Grown on a remote farm in Fujian Province, Snow Dragon is a rare green tea that delivers a very rounded, sweet flavor with notes reminiscent of toasted sweet rice.  It is made from a white tea varietal – the same one from which traditional Silver Needles is crafted – and is processed in the manner of a green tea. Snow Dragon consists entirely of young leaf buds, which lend a crisp sweetness to the tea. It is carefully pan-roasted by hand in a wok to develop the flat leaf shape and the warm, toasty aroma and flavor.



A lively and fresh spring-picked green tea with a distinctive vegetal flavor and a smooth, sweet finish. This famous tea originates from Putuo Mountain, considered one of China's 4 famous Buddhist retreats. Known as Putuo Fuocha, it grows on the slopes surrounding the Huiji temple. As a result, locals call it "Buddhist tea".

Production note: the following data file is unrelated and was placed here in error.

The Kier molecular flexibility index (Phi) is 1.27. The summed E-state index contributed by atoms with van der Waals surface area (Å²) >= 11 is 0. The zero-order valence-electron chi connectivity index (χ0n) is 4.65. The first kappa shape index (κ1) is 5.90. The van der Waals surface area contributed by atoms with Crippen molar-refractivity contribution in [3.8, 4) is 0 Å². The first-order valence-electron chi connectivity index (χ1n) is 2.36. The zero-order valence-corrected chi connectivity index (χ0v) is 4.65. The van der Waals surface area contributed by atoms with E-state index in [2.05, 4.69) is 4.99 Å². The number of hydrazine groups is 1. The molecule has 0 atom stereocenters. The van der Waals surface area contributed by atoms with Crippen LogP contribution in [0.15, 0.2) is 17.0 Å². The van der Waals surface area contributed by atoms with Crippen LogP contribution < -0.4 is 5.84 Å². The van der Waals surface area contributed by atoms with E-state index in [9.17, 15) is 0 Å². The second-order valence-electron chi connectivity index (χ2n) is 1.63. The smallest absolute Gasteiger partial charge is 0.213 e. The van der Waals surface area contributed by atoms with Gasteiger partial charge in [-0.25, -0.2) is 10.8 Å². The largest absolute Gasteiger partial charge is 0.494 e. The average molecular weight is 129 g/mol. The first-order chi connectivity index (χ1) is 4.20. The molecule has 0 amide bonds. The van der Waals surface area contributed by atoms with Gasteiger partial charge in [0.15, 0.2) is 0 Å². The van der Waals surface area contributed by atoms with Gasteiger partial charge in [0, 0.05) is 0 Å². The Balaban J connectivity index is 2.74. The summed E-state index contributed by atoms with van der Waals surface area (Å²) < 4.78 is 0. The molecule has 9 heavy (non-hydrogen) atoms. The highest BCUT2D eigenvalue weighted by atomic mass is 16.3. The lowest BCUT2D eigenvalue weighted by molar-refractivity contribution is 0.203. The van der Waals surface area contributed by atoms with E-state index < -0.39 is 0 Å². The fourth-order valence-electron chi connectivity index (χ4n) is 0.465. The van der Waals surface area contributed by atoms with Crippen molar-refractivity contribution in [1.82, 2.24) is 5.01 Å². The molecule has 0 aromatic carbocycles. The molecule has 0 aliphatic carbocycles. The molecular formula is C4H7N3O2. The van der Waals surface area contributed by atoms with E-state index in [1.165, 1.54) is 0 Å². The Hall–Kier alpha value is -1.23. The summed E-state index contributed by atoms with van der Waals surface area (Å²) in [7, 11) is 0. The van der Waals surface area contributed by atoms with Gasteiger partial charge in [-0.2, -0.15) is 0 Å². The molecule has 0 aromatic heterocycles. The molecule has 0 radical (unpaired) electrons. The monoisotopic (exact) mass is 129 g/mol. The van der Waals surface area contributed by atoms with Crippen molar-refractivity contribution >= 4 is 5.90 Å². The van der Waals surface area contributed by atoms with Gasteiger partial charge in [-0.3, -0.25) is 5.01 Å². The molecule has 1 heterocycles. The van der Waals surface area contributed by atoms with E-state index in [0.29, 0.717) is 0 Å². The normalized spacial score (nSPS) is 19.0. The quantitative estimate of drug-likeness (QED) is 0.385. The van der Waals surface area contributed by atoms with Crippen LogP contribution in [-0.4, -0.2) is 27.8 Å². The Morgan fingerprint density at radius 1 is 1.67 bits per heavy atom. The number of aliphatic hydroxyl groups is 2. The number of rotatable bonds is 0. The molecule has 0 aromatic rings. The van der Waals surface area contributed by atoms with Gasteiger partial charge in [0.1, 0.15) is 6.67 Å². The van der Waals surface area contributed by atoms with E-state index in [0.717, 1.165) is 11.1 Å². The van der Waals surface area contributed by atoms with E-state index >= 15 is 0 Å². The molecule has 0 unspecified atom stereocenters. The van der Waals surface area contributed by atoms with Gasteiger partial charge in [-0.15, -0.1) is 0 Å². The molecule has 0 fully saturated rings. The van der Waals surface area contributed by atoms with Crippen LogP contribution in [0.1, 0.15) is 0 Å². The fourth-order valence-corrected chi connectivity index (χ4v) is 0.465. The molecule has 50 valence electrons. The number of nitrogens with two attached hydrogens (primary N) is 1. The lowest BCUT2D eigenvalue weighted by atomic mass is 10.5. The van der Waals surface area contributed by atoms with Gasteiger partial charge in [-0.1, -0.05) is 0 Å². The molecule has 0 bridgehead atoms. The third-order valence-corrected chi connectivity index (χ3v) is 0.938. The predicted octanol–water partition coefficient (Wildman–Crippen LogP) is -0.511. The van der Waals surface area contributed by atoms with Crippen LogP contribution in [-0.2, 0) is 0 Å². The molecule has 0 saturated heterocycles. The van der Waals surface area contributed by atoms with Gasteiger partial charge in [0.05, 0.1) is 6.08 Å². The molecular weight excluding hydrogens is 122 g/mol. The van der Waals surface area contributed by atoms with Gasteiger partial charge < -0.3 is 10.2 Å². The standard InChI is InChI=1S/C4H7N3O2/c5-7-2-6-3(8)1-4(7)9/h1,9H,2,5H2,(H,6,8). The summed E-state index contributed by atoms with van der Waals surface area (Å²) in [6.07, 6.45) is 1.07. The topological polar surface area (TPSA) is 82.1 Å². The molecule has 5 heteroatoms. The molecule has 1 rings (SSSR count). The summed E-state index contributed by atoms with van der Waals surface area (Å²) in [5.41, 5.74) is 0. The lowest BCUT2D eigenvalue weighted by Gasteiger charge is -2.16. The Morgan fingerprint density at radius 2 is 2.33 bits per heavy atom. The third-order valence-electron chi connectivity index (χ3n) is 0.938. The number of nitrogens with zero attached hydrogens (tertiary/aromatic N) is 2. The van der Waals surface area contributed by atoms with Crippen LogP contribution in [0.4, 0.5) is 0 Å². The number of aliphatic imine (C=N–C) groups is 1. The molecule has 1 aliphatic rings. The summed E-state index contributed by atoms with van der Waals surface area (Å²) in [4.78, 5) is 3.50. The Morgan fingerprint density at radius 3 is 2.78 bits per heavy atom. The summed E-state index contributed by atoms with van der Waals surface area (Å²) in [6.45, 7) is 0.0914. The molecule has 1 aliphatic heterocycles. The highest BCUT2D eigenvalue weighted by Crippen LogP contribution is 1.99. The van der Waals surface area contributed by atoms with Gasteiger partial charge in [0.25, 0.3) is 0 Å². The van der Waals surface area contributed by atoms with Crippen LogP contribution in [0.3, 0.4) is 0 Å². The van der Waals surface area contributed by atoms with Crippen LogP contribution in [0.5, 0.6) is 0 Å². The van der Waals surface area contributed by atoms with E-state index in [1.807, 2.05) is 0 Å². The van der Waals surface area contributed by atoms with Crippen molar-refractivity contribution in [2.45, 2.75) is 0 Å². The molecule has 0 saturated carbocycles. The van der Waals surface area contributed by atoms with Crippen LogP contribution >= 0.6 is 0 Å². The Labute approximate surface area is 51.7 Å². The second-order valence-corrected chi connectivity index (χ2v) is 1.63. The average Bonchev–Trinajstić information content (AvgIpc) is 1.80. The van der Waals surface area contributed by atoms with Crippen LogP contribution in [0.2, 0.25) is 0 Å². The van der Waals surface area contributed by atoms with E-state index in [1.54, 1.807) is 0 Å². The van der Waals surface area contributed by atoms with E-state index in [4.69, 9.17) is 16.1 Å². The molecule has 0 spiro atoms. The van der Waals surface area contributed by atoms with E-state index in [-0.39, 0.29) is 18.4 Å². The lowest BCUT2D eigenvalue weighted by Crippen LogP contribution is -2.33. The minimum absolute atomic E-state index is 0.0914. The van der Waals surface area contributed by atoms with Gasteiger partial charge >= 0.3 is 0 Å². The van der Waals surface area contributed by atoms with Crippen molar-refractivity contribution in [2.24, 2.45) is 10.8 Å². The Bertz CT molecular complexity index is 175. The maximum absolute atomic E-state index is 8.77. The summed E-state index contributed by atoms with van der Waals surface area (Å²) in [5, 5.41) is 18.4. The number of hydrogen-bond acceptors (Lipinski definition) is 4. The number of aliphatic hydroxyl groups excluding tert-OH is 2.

Grown organically in the mountains of Kumamoto prefecture, this 100% organic, medium-steamed green tea (chumushi-cha) brews a light green-yellow cup with an aroma of fresh grass. It has a refreshing, clean flavor and delivers a mild and pleasing astringency on the palate. It is rich in Vitamin C and pairs well with light meals, especially seafood.

Monday, April 11, 2016

Tea Tasting Basics

Today we explore the basics of tasting tea. While “cupping” tea is an essential tool used by tea professionals to evaluate the relative merits of specific teas, it can also be an enjoyable activity for the casual or serious tea drinker. Here is a simple ritual that you can use anytime to enhance your sensory appreciation of tea. It is important to keep in mind that tasting tea isn’t solely about taste; it involves all the senses: sight, smell, taste and touch.

Setting Up